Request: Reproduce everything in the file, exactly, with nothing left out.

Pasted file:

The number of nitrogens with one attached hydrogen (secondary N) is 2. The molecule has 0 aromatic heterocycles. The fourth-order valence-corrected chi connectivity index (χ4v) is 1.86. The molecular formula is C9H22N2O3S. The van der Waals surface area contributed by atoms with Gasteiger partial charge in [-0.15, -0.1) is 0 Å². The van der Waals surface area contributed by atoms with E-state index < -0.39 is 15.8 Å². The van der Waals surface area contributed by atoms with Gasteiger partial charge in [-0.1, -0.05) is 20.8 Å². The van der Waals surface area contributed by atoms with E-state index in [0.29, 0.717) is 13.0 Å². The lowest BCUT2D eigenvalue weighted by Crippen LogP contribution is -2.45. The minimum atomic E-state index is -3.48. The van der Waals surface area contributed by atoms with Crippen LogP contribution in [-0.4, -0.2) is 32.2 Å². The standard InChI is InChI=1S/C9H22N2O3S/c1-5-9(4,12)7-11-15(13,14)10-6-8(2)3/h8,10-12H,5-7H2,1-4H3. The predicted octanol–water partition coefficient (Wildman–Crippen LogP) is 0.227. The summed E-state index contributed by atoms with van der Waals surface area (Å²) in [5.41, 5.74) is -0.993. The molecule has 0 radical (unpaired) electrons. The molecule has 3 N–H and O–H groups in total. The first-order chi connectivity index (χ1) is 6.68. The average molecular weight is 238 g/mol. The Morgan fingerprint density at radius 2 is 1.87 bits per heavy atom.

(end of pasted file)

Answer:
The number of nitrogens with one attached hydrogen (secondary N) is 2. The molecule has 0 aromatic heterocycles. The fourth-order valence-corrected chi connectivity index (χ4v) is 1.86. The molecular formula is C9H22N2O3S. The van der Waals surface area contributed by atoms with Gasteiger partial charge in [-0.15, -0.1) is 0 Å². The van der Waals surface area contributed by atoms with E-state index < -0.39 is 15.8 Å². The van der Waals surface area contributed by atoms with Gasteiger partial charge in [-0.1, -0.05) is 20.8 Å². The van der Waals surface area contributed by atoms with E-state index in [0.29, 0.717) is 13.0 Å². The lowest BCUT2D eigenvalue weighted by Crippen LogP contribution is -2.45. The minimum atomic E-state index is -3.48. The van der Waals surface area contributed by atoms with Crippen LogP contribution in [-0.4, -0.2) is 32.2 Å². The standard InChI is InChI=1S/C9H22N2O3S/c1-5-9(4,12)7-11-15(13,14)10-6-8(2)3/h8,10-12H,5-7H2,1-4H3. The predicted octanol–water partition coefficient (Wildman–Crippen LogP) is 0.227. The summed E-state index contributed by atoms with van der Waals surface area (Å²) in [5.41, 5.74) is -0.993. The molecule has 0 radical (unpaired) electrons. The molecule has 3 N–H and O–H groups in total. The first-order chi connectivity index (χ1) is 6.68. The average molecular weight is 238 g/mol. The Morgan fingerprint density at radius 2 is 1.87 bits per heavy atom.